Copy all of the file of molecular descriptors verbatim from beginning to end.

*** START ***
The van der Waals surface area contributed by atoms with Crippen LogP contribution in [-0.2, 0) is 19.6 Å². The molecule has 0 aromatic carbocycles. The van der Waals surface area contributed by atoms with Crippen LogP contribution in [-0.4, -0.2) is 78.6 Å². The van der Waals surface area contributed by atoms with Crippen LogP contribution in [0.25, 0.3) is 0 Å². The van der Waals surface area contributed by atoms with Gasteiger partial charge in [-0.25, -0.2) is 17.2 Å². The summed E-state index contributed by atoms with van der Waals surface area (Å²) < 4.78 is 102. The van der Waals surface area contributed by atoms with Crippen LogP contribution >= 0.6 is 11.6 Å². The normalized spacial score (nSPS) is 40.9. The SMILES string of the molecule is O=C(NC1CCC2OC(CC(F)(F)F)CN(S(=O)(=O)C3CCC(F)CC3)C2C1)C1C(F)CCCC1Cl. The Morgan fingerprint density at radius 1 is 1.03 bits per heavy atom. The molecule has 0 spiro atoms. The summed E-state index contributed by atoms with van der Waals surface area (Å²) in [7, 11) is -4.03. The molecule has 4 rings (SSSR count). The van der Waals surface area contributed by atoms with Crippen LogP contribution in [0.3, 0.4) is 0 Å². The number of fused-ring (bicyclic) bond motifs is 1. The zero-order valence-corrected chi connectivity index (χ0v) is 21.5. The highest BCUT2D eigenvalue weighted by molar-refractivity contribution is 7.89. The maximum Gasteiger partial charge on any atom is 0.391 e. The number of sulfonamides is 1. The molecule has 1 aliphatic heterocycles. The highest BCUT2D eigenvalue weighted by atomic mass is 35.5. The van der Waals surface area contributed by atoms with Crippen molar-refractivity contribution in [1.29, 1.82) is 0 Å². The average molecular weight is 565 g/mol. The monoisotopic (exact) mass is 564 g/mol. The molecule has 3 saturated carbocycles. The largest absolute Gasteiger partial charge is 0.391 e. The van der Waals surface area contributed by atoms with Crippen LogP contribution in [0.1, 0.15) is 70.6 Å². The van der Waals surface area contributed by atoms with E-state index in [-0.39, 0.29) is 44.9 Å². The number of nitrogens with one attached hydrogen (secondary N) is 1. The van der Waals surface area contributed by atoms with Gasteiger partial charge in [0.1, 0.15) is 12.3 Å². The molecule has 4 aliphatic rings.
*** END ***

The van der Waals surface area contributed by atoms with Crippen LogP contribution in [-0.2, 0) is 19.6 Å². The molecule has 0 aromatic carbocycles. The van der Waals surface area contributed by atoms with Crippen LogP contribution in [-0.4, -0.2) is 78.6 Å². The van der Waals surface area contributed by atoms with Crippen LogP contribution in [0.25, 0.3) is 0 Å². The van der Waals surface area contributed by atoms with Gasteiger partial charge in [-0.25, -0.2) is 17.2 Å². The summed E-state index contributed by atoms with van der Waals surface area (Å²) < 4.78 is 102. The van der Waals surface area contributed by atoms with Crippen LogP contribution >= 0.6 is 11.6 Å². The normalized spacial score (nSPS) is 40.9. The SMILES string of the molecule is O=C(NC1CCC2OC(CC(F)(F)F)CN(S(=O)(=O)C3CCC(F)CC3)C2C1)C1C(F)CCCC1Cl. The Morgan fingerprint density at radius 1 is 1.03 bits per heavy atom. The molecule has 0 spiro atoms. The summed E-state index contributed by atoms with van der Waals surface area (Å²) in [7, 11) is -4.03. The molecule has 4 rings (SSSR count). The van der Waals surface area contributed by atoms with Crippen LogP contribution in [0.3, 0.4) is 0 Å². The number of fused-ring (bicyclic) bond motifs is 1. The zero-order valence-corrected chi connectivity index (χ0v) is 21.5. The highest BCUT2D eigenvalue weighted by molar-refractivity contribution is 7.89. The maximum Gasteiger partial charge on any atom is 0.391 e. The number of sulfonamides is 1. The molecule has 1 aliphatic heterocycles. The highest BCUT2D eigenvalue weighted by atomic mass is 35.5. The van der Waals surface area contributed by atoms with Crippen molar-refractivity contribution in [1.29, 1.82) is 0 Å². The average molecular weight is 565 g/mol. The monoisotopic (exact) mass is 564 g/mol. The molecule has 3 saturated carbocycles. The largest absolute Gasteiger partial charge is 0.391 e. The van der Waals surface area contributed by atoms with Crippen LogP contribution in [0.1, 0.15) is 70.6 Å². The van der Waals surface area contributed by atoms with E-state index in [-0.39, 0.29) is 44.9 Å². The number of nitrogens with one attached hydrogen (secondary N) is 1. The van der Waals surface area contributed by atoms with Gasteiger partial charge in [0.1, 0.15) is 12.3 Å². The molecule has 4 aliphatic rings.